What makes kids aggressive later in life?
A University at Buffalo developmental psychologist has received a $550,000 grant from the National Science Foundation to study possible pathways that might lead young children toward different types of aggressive behavior later in life.
Jamie Ostrov, the study's principal investigator and an expert in subtypes of aggression and victimization, has already begun research on the PEERS and Social Development Project.
The three-year study will follow more than 200 children ages 3- to 5-years-old, collecting data from observations, teacher reports and parent/child interviews at four different time points.
Ostrov has been doing similar work in his lab for more than a decade, but PEERS, which stands for Psychophysiology, Empathy, Emotional Regulation and Social Information Processing, is a groundbreaking effort that introduces a psychophysiology assessment into the research methods that could provide new insights into what propels children toward aggressive behaviors.
The University of Vermont (UVM) is collaborating with UB on the project, but all the data is being collected at UB.
Annie Murray-Close, an associate professor at UVM and the study's co-principal investigator, is an expert in psychophysiology, a branch of psychology at the intersection of mind and body.
Psychophysiology seeks to understand the relationships between mental and physical processes, by measuring such things as heart rate and perspiration as an indicators of the nervous system functioning.
Collectively, the researchers are interested in how these early physiological and temperament profiles might be interacting with empathy, emotion regulation and social information processing to produce later aggression.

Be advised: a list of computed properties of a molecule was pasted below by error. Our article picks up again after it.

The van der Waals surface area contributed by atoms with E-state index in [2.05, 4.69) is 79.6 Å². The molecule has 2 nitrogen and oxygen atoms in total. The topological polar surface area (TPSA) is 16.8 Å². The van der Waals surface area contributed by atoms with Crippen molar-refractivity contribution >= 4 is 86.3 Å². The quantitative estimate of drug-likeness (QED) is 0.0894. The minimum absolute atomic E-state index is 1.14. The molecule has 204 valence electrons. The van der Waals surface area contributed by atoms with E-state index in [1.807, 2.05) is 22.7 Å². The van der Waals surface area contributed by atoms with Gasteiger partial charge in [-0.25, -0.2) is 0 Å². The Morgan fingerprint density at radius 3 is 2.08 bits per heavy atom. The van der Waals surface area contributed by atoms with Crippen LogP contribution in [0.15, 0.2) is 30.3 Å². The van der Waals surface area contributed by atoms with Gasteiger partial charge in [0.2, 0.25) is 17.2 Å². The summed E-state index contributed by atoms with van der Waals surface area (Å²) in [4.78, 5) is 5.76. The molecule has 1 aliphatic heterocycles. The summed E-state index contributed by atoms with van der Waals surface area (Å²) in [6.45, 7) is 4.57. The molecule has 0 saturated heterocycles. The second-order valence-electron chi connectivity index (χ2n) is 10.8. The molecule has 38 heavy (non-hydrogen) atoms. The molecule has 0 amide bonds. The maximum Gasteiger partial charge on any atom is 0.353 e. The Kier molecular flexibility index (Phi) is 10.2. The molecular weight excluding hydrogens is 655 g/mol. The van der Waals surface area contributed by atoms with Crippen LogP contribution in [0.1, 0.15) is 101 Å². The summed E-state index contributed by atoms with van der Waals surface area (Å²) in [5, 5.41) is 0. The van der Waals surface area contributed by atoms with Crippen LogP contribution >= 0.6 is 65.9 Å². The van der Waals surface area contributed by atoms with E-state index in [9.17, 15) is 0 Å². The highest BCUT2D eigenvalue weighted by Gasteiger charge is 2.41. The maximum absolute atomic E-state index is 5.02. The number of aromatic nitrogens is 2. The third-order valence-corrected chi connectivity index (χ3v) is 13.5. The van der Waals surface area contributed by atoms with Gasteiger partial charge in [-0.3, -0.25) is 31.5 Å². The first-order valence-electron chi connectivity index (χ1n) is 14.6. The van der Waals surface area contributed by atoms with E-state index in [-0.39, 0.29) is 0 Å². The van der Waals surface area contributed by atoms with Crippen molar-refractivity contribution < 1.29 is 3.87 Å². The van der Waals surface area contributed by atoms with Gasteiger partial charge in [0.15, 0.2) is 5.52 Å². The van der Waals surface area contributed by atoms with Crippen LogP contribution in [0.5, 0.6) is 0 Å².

"This is the first time certainly in my lab, and to my knowledge in any other lab, where all of these components are pulled together and studied across time with children this young," says Ostrov. "Typically this work is done with children 8 years and older."
The research will focus on four kinds of aggressive behavior that begin with physical and relational forms of aggression.
"Physical aggression might include hitting, punching or forcibly taking something from someone else," says Ostrov. "Relational aggression covers such things as social exclusion, threatening to end a friendship - using the relationship as a way of harming someone else."
Those forms of aggression can be either proactive, designed to get something; or reactive, a type of retaliation.
Combining the what (physical and relational) with the why (proactive and reactive) yields four kinds of aggressive behaviors: proactive and reactive physical aggression and proactive and reactive relational aggression.
"We are interested in the different factors that might lead to those four outcomes," says Ostrov.
For instance, some children may not experience empathy. They might have perspective-taking challenges that don't allow them to see themselves in a victim's position, according to Ostrov.
"Children on the proactive pathway may be fearless and lack empathy," says Ostrov. "It's possible they don't feel bad about their behavior or they may not understand how their behavior is leading to harm."
Emotional regulation, meantime, speaks more to the reactive pathway.
Ostrov says these kids are more impulsive and less likely to think about the consequences of their actions.
Social information processing involves a particular world view that may also be interacting with the initial profiles.
"If someone is bumped from behind they're likely to first gather information and determine if the action was accidental or intentional," says Ostrov. "But a child with hostile attribution bias doesn't gather that information. They retaliate, which can lead to retaliation by the other party, which confirms the thought process for the child."
"We are going to be able to observe how all these factors are interacting over time," he says.